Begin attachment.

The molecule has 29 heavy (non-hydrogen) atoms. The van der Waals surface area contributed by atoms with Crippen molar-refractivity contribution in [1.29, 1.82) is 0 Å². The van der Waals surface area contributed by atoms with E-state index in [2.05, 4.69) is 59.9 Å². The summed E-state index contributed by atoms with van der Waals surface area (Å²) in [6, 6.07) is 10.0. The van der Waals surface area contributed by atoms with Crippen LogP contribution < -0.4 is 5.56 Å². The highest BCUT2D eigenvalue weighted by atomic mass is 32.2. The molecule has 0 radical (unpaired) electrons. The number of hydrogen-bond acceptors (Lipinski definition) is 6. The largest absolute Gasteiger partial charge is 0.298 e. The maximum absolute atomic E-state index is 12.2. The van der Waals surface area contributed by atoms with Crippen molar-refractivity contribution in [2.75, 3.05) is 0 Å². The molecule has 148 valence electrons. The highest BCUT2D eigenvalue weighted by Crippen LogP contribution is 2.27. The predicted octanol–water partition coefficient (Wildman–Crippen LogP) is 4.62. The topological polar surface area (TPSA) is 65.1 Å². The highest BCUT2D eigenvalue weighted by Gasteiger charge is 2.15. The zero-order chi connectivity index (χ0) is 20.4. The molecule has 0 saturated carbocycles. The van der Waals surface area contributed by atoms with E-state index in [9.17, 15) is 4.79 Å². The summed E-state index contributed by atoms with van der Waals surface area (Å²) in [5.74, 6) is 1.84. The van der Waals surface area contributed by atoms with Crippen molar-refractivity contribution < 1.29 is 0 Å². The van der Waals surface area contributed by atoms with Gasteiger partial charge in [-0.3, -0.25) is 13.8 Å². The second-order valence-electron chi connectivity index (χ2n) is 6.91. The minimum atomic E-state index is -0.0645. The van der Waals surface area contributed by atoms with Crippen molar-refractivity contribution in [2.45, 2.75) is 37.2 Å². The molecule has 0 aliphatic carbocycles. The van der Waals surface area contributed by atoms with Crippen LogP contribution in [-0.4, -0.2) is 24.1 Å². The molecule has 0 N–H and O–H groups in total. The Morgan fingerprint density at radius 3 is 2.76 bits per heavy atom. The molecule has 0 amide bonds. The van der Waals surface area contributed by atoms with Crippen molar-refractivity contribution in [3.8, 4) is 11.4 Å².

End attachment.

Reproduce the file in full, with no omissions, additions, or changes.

The molecule has 29 heavy (non-hydrogen) atoms. The van der Waals surface area contributed by atoms with Crippen molar-refractivity contribution in [1.29, 1.82) is 0 Å². The van der Waals surface area contributed by atoms with E-state index in [2.05, 4.69) is 59.9 Å². The summed E-state index contributed by atoms with van der Waals surface area (Å²) in [6, 6.07) is 10.0. The van der Waals surface area contributed by atoms with Crippen LogP contribution < -0.4 is 5.56 Å². The highest BCUT2D eigenvalue weighted by atomic mass is 32.2. The molecule has 0 radical (unpaired) electrons. The number of hydrogen-bond acceptors (Lipinski definition) is 6. The largest absolute Gasteiger partial charge is 0.298 e. The maximum absolute atomic E-state index is 12.2. The van der Waals surface area contributed by atoms with Crippen molar-refractivity contribution in [2.75, 3.05) is 0 Å². The molecule has 148 valence electrons. The highest BCUT2D eigenvalue weighted by Crippen LogP contribution is 2.27. The predicted octanol–water partition coefficient (Wildman–Crippen LogP) is 4.62. The topological polar surface area (TPSA) is 65.1 Å². The highest BCUT2D eigenvalue weighted by Gasteiger charge is 2.15. The zero-order chi connectivity index (χ0) is 20.4. The molecule has 0 saturated carbocycles. The van der Waals surface area contributed by atoms with E-state index in [9.17, 15) is 4.79 Å². The summed E-state index contributed by atoms with van der Waals surface area (Å²) in [5.74, 6) is 1.84. The van der Waals surface area contributed by atoms with Crippen molar-refractivity contribution < 1.29 is 0 Å². The van der Waals surface area contributed by atoms with Gasteiger partial charge in [-0.3, -0.25) is 13.8 Å². The second-order valence-electron chi connectivity index (χ2n) is 6.91. The minimum atomic E-state index is -0.0645. The van der Waals surface area contributed by atoms with Crippen molar-refractivity contribution in [2.45, 2.75) is 37.2 Å². The molecule has 0 aliphatic carbocycles. The van der Waals surface area contributed by atoms with Crippen LogP contribution in [-0.4, -0.2) is 24.1 Å². The molecule has 0 N–H and O–H groups in total. The Morgan fingerprint density at radius 3 is 2.76 bits per heavy atom. The molecule has 0 amide bonds. The van der Waals surface area contributed by atoms with Crippen molar-refractivity contribution in [3.8, 4) is 11.4 Å².